Top 10 Bad Company Songs
Co-founded in 1973 by Simon Kirke, Mick Ralphs, Rodgers and the late Boz Burrell, Bad Company grew out of Free, which also featured Rodgers and Kirke. Over the next nine years, they released four platinum or multi-platinum albums together before Rodgers departed for a lengthy hiatus. During that period, he could be found bending the ears of music fans worldwide with the Firm (with Jimmy Page), the Law (with Who drummer Kenney Jones) and later even toured with the members of Queen.
But Bad Company eventually drew him back in, and the group mounted a series of reunion tours beginning in 1998. Here's a look back at the best songs they ever did together.
Paul Rodgers spins a brooding tale of troublesome times in an unfamiliar place and as a visitor, he finds it to be a strange zip code of events. Looking deep into the mystical vibe that is projected in Rodgers' lyrics, it's quite easy to identify Las Vegas as the subject of his tale, a place where "the neon lights go flashing by" and if you&'re "willing to have a good time / you live for the moment / the moment is fine." What happens in Vegas ...
Although it was never a single, "Silver, Blue and Gold" is a fan favorite and it's one of Bad Company's very best songs, artfully charting the oft-experienced tale of a love gone wrong and the aftermath as the spurned party seeks solace in silver, blue and gold–and the rainbow that's long overdue.
The gentle acoustic feel of "Seagull" pulls a visual to mind that actually came together in a very natural setting. Paul Rodgers told Classic Rock Revisited that he wrote the song while sitting on the beach and, as he said, "the best way to create the atmosphere is to actually be there," because "you don't have to imagine it."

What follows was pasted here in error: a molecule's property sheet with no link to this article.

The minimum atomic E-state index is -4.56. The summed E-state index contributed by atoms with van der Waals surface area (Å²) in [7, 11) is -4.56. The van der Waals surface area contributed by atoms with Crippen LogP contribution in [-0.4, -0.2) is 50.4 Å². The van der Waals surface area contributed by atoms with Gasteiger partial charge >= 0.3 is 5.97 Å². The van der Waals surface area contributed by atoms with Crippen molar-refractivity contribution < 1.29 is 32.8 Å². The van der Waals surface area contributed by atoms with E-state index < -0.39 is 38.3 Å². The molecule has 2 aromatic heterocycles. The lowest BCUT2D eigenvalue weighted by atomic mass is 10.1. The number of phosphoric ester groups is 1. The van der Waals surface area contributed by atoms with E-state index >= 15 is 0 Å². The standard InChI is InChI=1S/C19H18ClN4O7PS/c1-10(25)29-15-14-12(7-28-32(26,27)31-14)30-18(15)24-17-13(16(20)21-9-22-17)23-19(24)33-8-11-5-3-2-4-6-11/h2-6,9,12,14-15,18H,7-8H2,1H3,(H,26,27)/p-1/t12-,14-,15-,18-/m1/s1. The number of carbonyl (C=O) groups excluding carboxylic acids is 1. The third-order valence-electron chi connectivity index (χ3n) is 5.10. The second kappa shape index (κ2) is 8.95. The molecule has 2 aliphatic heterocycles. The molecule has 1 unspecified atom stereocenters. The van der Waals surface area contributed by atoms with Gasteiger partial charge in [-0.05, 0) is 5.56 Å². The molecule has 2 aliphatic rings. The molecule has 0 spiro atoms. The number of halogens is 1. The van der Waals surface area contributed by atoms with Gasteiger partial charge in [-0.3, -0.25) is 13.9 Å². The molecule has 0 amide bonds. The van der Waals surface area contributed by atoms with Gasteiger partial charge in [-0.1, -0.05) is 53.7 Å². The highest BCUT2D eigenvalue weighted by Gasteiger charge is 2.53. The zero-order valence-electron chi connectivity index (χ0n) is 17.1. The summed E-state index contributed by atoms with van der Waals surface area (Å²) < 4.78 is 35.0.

The atmospheric "Burnin' Sky," which would eventually become the title track for Bad Company's 1977 album, came late in the process as the band was recording. Burned out from frequent touring, Rodgers went into the studio with chords and the basic song idea, but he still needed lyrics. That actually ended up being no problem at all. They recorded the song in one take with Rodgers making up the lyrics as he went along, working off only a chorus idea that he had in his head.
This version is so familiar that you might be surprised to learn that the song originated during Bad Company guitarist Mick Ralphs' time with Mott the Hoople. The above update is a touch more moody than the original, which has an extra bit of swagger. Rodgers' vocals walk with the shackles of a man who has been denied what he wants for way too long.
Written by Ralphs, drummer Simon Kirke provided the thunder-crack opening that launched the first side of Bad Company's self-titled debut album. "Can't Get Enough" finds Paul Rodgers exuding complete confidence in his ability to land the girl that he wants, saying "well, I take whatever I want / and baby, I want you." That doesn't leave a lot of doubts as far as what his intentions are, does it?
Coming off the band's fifth album, "Rock 'N' Roll Fantasy" is probably one of the best songs ever written about what it's like living life as a star in the music business. From the first time you hear it, you'll be wishing for a similar career upon the lighted stage. Keep reaching for that sky!
"Shooting Star" came about at a time when addiction was claiming its share of victims in the music business, often at a tragically young age. "Shooting Star" tracks the moment when the song's protagonist Johnny discovers his musical mistress and acts as a cautionary tale about what can happen when a big dreamer gets more success than he can handle. The bottle of whiskey and sleeping pills ultimately snuff this "Shooting Star" long before his time.
Despite being English in descent, songs like "Feel Like Makin' Love" have a distinctly American feel and Rodgers has said that he learned the "language of rock 'n' roll listening to lots of blues and soul guys," whom he then he imitated with his vocals. A muscular guitar riff from Mick Ralphs then adds extra emphasis to the bluesy passion of Rodgers' vocals on "Feel Like Makin' Love."
Bad Company's signature song also happens to be the name of the group and it's something that Paul Rodgers fought hard for, because management and the record label thought it was a "terrible name." Rodgers has described the song as one that has a Western vibe, "with an almost biblical, promise-land kind of lawless feel to it." He says the song name (and we'd argue the same for the legendary piano opening) helped to back up the theme of "Bad Company."